Intramedullary Nailing In Pertrochanteric Fractures Of The Proximal Femur
Published 2013 · Medicine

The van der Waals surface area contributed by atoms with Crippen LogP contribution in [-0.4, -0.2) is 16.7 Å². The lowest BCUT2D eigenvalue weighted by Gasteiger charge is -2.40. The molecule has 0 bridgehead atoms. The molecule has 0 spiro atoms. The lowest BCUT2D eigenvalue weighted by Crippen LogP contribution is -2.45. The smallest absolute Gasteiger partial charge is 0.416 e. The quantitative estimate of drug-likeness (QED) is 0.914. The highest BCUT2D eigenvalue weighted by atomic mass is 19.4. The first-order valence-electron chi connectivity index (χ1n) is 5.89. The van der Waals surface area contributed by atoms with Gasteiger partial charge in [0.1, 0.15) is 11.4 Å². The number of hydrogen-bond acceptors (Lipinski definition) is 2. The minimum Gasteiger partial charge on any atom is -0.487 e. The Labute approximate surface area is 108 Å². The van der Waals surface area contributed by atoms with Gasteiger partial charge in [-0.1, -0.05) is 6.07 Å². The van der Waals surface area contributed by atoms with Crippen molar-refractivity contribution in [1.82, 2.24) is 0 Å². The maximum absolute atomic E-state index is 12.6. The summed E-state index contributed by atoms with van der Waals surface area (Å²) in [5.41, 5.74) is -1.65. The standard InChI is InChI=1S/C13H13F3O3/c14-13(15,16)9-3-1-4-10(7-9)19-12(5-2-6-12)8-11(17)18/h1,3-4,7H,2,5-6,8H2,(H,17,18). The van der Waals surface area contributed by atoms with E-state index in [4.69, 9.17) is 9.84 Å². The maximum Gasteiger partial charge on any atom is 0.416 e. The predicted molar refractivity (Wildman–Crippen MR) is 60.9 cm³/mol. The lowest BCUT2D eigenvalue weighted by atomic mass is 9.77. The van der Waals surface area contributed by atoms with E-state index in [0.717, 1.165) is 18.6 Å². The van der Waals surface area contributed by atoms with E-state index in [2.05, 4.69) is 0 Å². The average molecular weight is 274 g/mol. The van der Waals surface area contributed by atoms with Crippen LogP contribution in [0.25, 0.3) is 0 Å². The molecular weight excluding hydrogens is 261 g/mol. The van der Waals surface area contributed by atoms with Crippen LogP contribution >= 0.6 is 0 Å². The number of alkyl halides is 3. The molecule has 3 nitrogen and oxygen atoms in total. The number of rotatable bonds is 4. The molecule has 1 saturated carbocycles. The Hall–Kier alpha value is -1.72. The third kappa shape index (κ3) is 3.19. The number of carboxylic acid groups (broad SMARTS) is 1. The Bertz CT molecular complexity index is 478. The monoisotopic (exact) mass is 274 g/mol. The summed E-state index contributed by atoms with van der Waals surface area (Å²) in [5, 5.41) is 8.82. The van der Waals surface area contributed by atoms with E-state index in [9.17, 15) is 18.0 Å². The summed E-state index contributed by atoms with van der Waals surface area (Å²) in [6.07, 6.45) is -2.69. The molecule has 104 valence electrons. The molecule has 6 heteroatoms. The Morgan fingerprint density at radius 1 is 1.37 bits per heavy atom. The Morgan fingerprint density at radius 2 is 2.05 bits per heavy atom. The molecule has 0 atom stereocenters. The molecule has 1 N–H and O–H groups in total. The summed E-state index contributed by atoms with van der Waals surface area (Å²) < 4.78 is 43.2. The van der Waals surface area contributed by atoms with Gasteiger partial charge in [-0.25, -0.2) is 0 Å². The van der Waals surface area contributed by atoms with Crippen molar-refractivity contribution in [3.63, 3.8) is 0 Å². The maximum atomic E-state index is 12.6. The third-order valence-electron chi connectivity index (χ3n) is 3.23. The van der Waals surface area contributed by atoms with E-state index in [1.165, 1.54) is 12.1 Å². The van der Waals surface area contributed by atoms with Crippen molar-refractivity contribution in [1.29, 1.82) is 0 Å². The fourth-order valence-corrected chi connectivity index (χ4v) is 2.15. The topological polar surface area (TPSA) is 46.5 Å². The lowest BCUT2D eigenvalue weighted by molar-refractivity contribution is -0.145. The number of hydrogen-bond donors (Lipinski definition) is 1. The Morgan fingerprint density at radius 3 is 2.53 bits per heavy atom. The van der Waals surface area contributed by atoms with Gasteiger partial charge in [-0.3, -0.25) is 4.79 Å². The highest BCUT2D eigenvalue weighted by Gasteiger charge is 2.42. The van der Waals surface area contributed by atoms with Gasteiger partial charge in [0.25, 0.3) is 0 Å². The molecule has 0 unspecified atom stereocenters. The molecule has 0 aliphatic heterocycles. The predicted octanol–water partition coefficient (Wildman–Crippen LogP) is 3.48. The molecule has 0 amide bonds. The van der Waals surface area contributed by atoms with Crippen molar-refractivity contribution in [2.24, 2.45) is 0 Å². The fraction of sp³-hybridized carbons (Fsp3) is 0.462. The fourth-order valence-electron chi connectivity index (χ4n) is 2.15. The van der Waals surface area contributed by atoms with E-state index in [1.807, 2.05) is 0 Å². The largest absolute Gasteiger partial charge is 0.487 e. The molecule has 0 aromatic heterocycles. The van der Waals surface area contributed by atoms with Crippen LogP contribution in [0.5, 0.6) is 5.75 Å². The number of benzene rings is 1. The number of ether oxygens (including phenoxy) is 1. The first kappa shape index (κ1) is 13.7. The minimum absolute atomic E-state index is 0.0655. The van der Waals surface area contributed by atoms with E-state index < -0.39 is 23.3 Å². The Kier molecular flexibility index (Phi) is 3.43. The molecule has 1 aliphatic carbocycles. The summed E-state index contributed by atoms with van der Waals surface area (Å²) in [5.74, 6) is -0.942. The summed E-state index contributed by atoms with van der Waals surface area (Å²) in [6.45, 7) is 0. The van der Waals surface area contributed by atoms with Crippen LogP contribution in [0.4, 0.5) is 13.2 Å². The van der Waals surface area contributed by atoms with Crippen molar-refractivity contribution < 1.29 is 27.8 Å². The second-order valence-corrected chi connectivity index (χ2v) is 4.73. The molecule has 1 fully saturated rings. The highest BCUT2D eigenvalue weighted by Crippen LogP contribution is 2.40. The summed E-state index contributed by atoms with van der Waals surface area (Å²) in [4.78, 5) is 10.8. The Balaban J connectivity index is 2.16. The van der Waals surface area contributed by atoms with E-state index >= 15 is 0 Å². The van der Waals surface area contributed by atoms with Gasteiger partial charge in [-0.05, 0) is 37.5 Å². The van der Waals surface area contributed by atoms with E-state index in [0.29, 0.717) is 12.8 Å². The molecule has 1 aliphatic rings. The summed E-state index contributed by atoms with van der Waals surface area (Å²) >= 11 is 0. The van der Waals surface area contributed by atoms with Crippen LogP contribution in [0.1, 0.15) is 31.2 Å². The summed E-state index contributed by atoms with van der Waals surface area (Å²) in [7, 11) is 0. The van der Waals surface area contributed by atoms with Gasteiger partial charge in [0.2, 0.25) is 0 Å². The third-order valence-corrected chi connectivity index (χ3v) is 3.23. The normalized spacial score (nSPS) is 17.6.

IntroductionPertrochanteric fractures of the proximal femur should be treated surgically, unless the medical condition of the patient does not allow it. Currently, there are two ways to fix these fractures; either with a sliding hip screw or with an intramedullary nail. However, there is much debate over which implant is the best for pertrochanteric fracture fixation. The sliding hip screw has been used over time with good clinical results. While it was true that with first generation intramedullary nails the risk of complications was higher, there is evidence supporting the superiority of intramedullary nails in these fractures when compared with sliding hip screws. This evidence is based on the good clinical results and fewer complications, due to an improvement in the design of the implants and surgical technique used by surgeons. In stable fractures, despite the method chosen for fixation, obtaining a good reduction prior to placing the implant is the most important factor that can be controlled by the surgeon. In stable fractures the surgeon experience is a strong factor to account for when choosing the type of implant. Clearly there are fracture patterns (reverse oblique and subtrochanteric extension) that benefit from the use of intramedullary devices due to the high risk of failure if plates are used.ConclusionIt is very important that the surgeon identifies these fractures, so the type of fixation device which is chosen achieves the greatest stability possible. The aim of this paper is not to convince the surgeon about using intramedullary nails, but highlight the potential benefits intramedullary nailing has when compared with the use of extramedullary devices.